5. Gymnastics: vault.  Replace mats with a ball pit.  No need to 'stick the landing'.  Way more fun.
6. Fencing. What's with all the masks and padding?  They'd move a lot faster if it was gone.
7. Relay races. Passing a baton way too easy.  Replace with 10-pound bag of potatoes.  There's a race.
8. Indoor cycling. Bring back a spoked rear wheel, attach a hockey card with clothespin. Noisy!
9. Medal ceremonies:  Give the gold medal winner a microphone for a shout-out to the folks at home or short rap number if they prefer and have the talent.
10. Opening ceremonies: edit to 30 minutes max.  Light the freakin' flame and get on with it.  Closing ceremonies: It's over people. Extinguish and exit.

Tuesday, August 7, 2012

Postscript: Fourth Anniversary Contest

And we have a winner! Congratulations to Jakob Mueller, the winner of Trackside Treasure's fourth anniversary contest.  He will soon be receiving the Trackside Treasure prize pack, full of unique railway items (no, not that air hose I have in the garage - maybe for next year's contest). Jakob's entry was the first correct response received.  He creatively started with the MacArthur Park clue then worked in reverse to effectively and exactly execute the elucidation the expected car names: EscuminaC, EurekA, ElderbanK, EntrancE

Honourable mentions:  
My sister even solved it!  She also cued on the cake reference, Googling Donna Summer, ending up on a hobby shop page listing of Rapido Trains E-series cars.  Both she and Jakob enjoyed, but were not fooled by the red herring sleeper names.  Just for the record, there was definitely no car named 'Eltonjohn'.  Ian Lisakowski also guessed correctly. Kelly Corbett relied on the internet, no Trackside Guide required and came up with the correct response.  

Thanks to everyone for your replies.  You get an 'E' for Effort, Extreme Efficiency, Efficaciousness and Exemplary Exactitude. Excellent!  Also, thanks for all the comments and good wishes on Trackside Treasure's fourth!  

Friday, August 3, 2012

Trackside Treasure Fourth Anniversary

Four years ago, I fired up the scanner, dug out some photos and notes, and set up a tiny corner office in the cyberspace skyscraper. I called it Trackside Treasure.  While it's fun to facetiously throw around terms like Trackside Treasure Global Headquarters, the total workforce and workspace has not and a laptop.  What has changed is the community that seems to have developed here.

I'm very wary of statistics.  Having said that, pageviews total 158,000+ in Blogger's stats page, with 31 entries posted in 2012.  While the pageview graph doesn't exactly peak like the Matterhorn, it does resemble the foothills of the Rockies or perhaps the hogsback profile of parts of CN's Kingston Sub.  Readership is a two-thirds majority Canadian contingent, a large American audience, surprisingly strong (g'day mate !) Australian attendance, then Europe does the rest.  This blog has also given me a springboard to another blog featuring both my current book on VIA Rail and an upcoming second volume. (Working title is Trackside with VIA...Viapalooza. I sure hope I come up with something better!)

Thank everyone who comments.  A blog without comments is like a tree with no leaves; it exists but it doesn't show signs of life or growth.  Thank everyone who reads, even once in awhile.  I hope you find something that interests you.  Thank everyone who's learned something, me included.  This exercise continues to be educational for me, and as the old saying goes, 'The more you know, the more you realize you don't know.'  Thank everyone who makes it fun and takes the information seriously, but not ourselves too seriously.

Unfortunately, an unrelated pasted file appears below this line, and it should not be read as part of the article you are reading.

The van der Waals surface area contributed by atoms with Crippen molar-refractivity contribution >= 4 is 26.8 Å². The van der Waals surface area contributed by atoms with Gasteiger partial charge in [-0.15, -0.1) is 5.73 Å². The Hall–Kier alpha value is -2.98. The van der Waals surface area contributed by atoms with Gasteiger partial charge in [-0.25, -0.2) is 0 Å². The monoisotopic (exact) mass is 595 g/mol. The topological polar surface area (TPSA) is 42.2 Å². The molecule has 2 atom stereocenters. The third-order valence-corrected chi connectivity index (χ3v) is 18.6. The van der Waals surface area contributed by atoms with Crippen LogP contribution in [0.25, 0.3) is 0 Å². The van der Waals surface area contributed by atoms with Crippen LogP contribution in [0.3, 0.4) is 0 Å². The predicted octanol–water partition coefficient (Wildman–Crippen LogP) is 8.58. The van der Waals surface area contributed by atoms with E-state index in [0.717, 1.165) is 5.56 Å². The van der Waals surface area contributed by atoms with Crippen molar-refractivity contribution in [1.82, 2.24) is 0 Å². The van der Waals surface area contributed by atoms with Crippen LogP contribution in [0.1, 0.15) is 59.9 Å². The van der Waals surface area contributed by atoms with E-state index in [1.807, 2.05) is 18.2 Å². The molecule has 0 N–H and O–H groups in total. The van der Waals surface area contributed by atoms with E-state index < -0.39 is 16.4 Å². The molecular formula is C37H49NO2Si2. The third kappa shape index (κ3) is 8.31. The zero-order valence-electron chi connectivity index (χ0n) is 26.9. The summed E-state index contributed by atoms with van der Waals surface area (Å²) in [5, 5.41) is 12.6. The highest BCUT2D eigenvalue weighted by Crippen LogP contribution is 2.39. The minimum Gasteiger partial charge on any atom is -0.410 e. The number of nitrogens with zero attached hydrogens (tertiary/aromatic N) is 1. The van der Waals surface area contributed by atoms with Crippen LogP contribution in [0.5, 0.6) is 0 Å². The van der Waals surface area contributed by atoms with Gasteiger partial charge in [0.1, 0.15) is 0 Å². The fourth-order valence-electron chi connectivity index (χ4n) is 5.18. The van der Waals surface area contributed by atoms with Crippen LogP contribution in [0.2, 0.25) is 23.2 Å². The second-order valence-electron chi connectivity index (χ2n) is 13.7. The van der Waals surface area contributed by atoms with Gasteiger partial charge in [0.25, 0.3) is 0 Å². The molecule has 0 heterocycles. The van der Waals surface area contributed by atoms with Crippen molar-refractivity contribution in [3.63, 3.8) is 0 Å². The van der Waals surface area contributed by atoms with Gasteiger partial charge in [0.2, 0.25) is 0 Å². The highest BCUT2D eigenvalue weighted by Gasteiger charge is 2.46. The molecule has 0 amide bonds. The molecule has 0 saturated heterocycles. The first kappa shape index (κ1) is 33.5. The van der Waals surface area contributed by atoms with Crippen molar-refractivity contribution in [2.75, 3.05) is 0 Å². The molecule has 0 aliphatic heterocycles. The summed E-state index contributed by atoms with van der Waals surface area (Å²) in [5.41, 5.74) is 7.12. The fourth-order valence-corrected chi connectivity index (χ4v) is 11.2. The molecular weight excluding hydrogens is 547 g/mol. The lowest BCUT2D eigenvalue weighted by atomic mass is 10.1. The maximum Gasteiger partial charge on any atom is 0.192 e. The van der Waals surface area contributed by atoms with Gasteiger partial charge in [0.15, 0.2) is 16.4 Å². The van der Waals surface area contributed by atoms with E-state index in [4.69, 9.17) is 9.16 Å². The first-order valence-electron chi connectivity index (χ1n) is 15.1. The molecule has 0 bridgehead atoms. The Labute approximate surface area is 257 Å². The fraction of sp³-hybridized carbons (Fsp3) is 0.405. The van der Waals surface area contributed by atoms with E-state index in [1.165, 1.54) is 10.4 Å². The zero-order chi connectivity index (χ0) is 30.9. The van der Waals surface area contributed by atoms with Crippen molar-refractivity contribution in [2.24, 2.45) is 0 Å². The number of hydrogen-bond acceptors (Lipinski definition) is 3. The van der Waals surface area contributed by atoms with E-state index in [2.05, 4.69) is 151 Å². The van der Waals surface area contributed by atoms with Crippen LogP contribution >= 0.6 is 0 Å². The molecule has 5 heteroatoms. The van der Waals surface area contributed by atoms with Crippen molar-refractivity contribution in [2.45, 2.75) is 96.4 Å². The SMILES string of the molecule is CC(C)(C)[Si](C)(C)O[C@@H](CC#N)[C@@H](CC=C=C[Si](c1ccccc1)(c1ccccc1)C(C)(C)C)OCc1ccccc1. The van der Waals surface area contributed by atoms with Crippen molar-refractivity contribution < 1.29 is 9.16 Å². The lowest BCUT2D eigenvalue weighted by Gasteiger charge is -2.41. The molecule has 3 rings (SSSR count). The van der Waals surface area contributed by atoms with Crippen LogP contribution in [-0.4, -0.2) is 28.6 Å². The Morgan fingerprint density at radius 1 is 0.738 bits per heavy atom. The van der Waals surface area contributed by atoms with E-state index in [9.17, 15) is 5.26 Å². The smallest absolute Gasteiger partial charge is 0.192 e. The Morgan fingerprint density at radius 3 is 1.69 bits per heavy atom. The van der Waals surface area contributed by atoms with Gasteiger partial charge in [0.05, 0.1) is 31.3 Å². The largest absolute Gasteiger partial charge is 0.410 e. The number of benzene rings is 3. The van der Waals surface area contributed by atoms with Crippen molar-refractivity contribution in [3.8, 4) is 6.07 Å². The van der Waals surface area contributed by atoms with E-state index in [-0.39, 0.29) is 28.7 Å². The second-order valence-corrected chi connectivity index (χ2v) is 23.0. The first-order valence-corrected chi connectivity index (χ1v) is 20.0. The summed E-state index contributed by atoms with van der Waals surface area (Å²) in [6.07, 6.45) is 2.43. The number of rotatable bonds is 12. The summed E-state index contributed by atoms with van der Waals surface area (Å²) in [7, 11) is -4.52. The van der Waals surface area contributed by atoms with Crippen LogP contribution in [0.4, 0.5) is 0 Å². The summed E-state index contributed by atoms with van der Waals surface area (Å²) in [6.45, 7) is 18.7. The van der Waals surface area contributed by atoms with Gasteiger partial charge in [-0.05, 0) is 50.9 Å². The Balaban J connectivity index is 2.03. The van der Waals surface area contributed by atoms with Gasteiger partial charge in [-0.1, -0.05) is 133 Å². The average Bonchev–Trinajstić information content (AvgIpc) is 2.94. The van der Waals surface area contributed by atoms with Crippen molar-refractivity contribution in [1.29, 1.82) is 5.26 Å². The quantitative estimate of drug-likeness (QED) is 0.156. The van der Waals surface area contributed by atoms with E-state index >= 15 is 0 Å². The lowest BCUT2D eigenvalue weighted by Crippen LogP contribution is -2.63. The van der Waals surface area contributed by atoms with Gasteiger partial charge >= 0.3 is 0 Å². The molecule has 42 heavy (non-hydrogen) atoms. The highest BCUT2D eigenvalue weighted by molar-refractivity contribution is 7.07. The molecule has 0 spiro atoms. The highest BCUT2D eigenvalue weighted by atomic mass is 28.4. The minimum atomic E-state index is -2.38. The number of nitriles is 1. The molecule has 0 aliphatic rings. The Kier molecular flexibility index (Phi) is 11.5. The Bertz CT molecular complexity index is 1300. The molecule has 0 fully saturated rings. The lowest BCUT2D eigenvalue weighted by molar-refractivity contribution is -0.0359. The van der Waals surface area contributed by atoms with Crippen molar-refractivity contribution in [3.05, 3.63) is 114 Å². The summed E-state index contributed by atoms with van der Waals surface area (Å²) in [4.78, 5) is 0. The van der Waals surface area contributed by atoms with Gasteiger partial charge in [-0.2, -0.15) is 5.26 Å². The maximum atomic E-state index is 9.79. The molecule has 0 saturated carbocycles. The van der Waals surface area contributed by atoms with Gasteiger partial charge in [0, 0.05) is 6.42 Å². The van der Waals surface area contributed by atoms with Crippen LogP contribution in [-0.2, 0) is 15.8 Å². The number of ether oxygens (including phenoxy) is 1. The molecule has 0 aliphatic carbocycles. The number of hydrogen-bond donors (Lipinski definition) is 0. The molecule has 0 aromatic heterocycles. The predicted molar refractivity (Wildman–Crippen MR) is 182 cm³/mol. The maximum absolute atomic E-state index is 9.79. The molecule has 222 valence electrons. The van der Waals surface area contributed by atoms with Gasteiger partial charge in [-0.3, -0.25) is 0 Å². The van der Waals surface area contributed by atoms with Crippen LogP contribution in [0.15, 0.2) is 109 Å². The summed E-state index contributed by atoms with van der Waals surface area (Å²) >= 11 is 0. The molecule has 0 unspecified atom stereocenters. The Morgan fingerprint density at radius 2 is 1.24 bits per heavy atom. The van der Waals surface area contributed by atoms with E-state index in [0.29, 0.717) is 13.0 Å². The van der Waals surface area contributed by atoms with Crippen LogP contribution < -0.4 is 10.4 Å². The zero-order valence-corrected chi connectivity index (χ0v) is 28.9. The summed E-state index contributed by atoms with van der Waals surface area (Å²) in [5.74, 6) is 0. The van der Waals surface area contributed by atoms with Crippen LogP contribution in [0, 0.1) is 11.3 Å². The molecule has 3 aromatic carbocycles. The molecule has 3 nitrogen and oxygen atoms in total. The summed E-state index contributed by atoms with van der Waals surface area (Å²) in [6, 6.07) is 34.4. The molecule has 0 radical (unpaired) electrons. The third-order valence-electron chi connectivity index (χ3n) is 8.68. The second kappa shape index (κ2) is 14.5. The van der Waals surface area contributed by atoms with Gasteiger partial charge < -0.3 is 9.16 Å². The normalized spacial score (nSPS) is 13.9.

Thanks also go to my blog partners, featured in my sidebar: Adam, Chris L., Chris M., Chris V., Dave, Jason C., Jason S., John, Matt, Robert, Scott and Steve, and TOTW.  You guys provide me with my daily scan of the prototype railroading and model railroading worlds, interesting reads, captivating photos and video, truly a panoply of topics unparallelled in the blogosphere.  

Now for our anniversary tradition...the Trackside Treasure anniversary contest.  This year, in honour of my Youtube ID, it's all about CN/VIA's E-series. (Top photo - Ernestown passes through Portage la Prairie, Manitoba after I disembarked from Roomette 8 in Winnipeg in August, 1981. Porter and passengers enjoy a vestibule view of Portage.)  I've rounded up some potential names of these VIAiconic eight duplex roomette-four double bedroom-four section sleepers for you to sort through.  Now here's the catch, before you rush to your Canadian Trackside Guides, copies of Trackside with VIA - The First 35 Years, or your handheld Google-boxes.  Only four of the names are real.  The others I stole or dreamed up after one too many cups of coffee.  Here's how it works:

1. Find the four real E-series names. But wait a minute - what is this, some kind of church basement cake raffle?  We need a skill-testing element here.

2. Once you  find the four real ones, arrange them so that...the last letter of each, when arranged in the correct order, forms a word.  What kind of word? Well, it's a four-letter word associated with a celebration like a birthday, anniversary or...something someone left out in the rain...and I'll never have that recipe again.

3. Either by email to mile179kingstonATyahooDOTca, or as a comment at the end of this post, simply include this four-letter word, along with your four correct E-series names. The first reader to send all four correct names and the celebration four-letter word WINS!

Good luck!  Bonne chance! The winner will receive the occasionally-coveted Trackside Treasure Prize Pack, a closely-guarded secret assemblage of stuff I hope you'll like.  Now, here are the aforementioned potential sleeper names, all brought to you by the letter E and the numbers 8-4-4:

Echo, Enderby, Escuminac, Eston, Ecum Secum, Eden, Ethel, Eastville, Endive, Electra, Eagle Pass, Elderbank, Elderberry, Erindale, Entrance, Eganville, Evergreen, Eatonia, Ebenezer, Enrique Iglesias, Erin Mills, Eastvale, Etobicoke, Edith Cavell, Ectopic, Edmund Fitzgerald, Edna, Edwardian, Entre Nous, Emmental, Elkhorn, Euphonium, Erudite, Econo Lodge, Eau Claire, Ebrillade, Elmwood, Escapade, Exploits River, English River, Eltonjohn, Endrico, Eustachian, Edmont, Eagle River, Evansburg, Excelsis, Engelbert, Eureka!